Thursday, November 8, 2007

Literary Glossary


the time and place of the action in a story, poem, or play.

(authorial time is distinct from plot time and reader time, authorial time denotes the influence that the time in which the author was writing had upon the conception and style of the text.)

in medias res

"in the midst of things"; refers to opening a story in the middle of the action, necessitating filling in past details by exposition or flashback.

a plot-structuring device whereby a scene from the fictional past is inserted into the fictional present or dramatized out of order.


plot/plot structure
the arrangement of the action.

plot summary
a description of the arrangement of the action in the order in which it actually appears in a story. The term is popularly used to mean the description of the history, or chronological order, of the action as it would have appeared in reality. It is important to indicate exactly in which sense you are using the term.

plot time
the temporal setting in which the action takes place in a story or play.


that part of the structure that sets the scene, introduces and identifies characters, and establishes the situation at the beginning of a story or play. Additional exposition is often scattered throughout the work.
rising action
the second of the five parts of plot structure, in which events complicate the situation that existed at the beginning of a work, intensifying the conflict or introducing new conflict.
falling action
the fourth part of plot structure, in which the complications of the rising action are untangled.
turning point
the third part of plot structure, the point at which the action stops rising and begins falling or reversing. Also called climax.
the fifth part of plot structure, the point at which the situation that was destabilized at the beginning of the story becomes stable once more.


(1) a fictional personage who acts, appears, or is referred to in a work;
(2) a combination of a person’s qualities, especially moral qualities, so that such terms as "good" and "bad," "strong" and "weak," often apply.

major (main) characters those characters whom we see and learn about the most.

minor characters those figures who fill out the story but who do not figure prominently in it.

hero/heroine the leading male/female character, usually larger than life, sometimes almost godlike.

protagonist the main character in a work, who may be male or female, heroic or not heroic. Protagonist is the most neutral term.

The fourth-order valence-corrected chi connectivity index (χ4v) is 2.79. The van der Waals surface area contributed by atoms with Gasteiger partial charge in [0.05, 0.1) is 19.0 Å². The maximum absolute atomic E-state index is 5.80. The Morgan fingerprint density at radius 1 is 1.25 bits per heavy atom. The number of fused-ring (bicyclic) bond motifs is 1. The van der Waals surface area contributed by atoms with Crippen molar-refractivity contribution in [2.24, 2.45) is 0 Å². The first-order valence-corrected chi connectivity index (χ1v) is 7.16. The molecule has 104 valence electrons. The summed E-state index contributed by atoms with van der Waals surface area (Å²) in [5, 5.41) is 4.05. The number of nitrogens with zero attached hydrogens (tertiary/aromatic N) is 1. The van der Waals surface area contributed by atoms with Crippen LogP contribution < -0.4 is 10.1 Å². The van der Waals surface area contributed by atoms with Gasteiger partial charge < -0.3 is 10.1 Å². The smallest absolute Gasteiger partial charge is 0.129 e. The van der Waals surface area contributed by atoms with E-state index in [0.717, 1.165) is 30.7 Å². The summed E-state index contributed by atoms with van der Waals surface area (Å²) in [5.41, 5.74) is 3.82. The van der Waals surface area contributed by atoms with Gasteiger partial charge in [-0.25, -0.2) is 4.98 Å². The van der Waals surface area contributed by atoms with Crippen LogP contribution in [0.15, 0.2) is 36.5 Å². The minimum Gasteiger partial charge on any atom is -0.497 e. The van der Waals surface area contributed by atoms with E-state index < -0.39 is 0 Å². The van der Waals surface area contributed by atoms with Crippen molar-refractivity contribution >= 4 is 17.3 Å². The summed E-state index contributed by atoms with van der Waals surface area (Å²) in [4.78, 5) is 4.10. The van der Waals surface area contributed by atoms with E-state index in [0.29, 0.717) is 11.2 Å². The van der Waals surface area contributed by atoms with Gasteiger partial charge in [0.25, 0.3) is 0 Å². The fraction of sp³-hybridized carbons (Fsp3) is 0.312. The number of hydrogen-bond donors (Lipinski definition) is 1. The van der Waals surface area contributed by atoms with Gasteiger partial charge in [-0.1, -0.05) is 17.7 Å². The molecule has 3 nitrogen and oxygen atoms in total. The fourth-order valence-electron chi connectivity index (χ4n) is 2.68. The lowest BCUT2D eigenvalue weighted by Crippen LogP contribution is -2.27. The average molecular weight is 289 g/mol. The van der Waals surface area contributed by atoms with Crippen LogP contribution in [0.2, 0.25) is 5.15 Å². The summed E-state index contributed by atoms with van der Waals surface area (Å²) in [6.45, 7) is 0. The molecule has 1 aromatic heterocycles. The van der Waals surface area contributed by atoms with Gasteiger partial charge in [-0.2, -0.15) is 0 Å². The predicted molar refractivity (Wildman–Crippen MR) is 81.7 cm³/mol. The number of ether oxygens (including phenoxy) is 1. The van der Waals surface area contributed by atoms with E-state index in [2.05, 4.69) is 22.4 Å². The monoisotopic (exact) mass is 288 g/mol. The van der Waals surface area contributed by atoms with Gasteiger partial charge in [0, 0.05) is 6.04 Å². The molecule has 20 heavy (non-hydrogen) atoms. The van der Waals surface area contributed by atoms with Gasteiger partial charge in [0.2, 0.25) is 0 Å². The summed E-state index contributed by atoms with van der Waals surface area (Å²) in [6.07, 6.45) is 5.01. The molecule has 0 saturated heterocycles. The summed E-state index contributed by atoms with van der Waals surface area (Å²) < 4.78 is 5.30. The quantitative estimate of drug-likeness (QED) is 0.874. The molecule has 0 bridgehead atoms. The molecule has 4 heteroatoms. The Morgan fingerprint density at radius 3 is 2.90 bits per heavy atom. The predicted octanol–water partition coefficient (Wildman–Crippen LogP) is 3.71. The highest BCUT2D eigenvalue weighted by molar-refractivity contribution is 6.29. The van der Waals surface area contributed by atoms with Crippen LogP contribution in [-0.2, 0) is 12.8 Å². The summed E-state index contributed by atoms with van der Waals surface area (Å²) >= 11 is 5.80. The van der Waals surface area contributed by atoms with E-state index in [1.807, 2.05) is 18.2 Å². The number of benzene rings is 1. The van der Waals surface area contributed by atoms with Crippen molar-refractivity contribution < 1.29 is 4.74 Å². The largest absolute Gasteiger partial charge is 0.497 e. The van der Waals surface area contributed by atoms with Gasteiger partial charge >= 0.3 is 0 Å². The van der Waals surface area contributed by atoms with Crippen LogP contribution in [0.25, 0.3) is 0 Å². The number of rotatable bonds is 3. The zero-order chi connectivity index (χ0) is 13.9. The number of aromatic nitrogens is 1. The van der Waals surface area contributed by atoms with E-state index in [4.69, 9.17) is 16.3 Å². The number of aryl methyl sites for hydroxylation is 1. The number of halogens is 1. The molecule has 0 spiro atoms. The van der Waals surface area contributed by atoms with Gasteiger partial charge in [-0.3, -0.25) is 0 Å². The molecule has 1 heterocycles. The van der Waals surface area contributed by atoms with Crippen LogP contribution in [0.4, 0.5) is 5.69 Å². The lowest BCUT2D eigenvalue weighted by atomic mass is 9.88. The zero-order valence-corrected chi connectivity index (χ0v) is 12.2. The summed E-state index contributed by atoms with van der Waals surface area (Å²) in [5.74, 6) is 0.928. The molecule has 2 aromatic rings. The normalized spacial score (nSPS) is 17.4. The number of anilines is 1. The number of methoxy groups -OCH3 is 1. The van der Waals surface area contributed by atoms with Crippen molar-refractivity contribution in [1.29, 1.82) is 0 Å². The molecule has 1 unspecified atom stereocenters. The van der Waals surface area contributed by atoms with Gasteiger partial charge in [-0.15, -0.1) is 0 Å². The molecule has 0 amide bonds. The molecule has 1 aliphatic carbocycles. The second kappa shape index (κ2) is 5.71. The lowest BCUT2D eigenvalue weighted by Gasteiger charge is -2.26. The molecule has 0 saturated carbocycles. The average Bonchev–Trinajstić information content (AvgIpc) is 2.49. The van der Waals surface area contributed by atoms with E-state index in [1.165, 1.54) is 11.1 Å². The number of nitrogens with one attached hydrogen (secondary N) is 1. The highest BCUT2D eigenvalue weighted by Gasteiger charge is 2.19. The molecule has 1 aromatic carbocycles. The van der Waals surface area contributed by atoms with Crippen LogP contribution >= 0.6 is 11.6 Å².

antagonist a neutral term for a character who opposes the leading male or female character. Also the villain.

characterization the fictional or artistic presentation of a fictional personage. A term like "a good character" can, then, be ambig-uous—it may mean that the personage is virtuous or that he or she is well presented regardless of his or her characteristics or moral qualities.

flat character a fictional character, often but not always a minor character, who is relatively simple; who is presented as having few, though sometimes dominant, traits; and who thus does not change much in the course of a story.

round characters complex characters, often major characters, who can grow and change and "surprise convincingly"—that is, act in a way that you did not expect from what had gone before but now accept as possible, even probable, and "realistic."
more on characterization

stereotype a characterization based on conscious or unconscious assumptions that some one aspect—such as gender, age, ethnic or national identity, religion, occupation, marital status, and so on—is predictably accompanied by certain character traits, actions, even values.
persona and personality

persona the voice or figure of the author who tells and structures the story and who may or may not share the values of the actual author.

personality that which distinguishes or individualizes a person; its qualities are judged not so much in terms of their moral value, as in "character," but as to whether they are "pleasing" or "unpleasing."

the character who "tells" the story.

first-person narrator a character, "I," who tells the story and necessarily has a limited point of view; may also be an unreliable narrator.

second-person narrator a character, "you," who tells the story and necessarily has a limited point of view; may be seen as an extension of the reader, an external figure acting out a story, or an auditor; may also be an unreliable narrator.

third-person narrator a character, "he" or "she," who "tells" the story; may have either a limited point of view or an omniscient point of view; may also be an unreliable narrator.

The unreliable narrator

unreliable narrator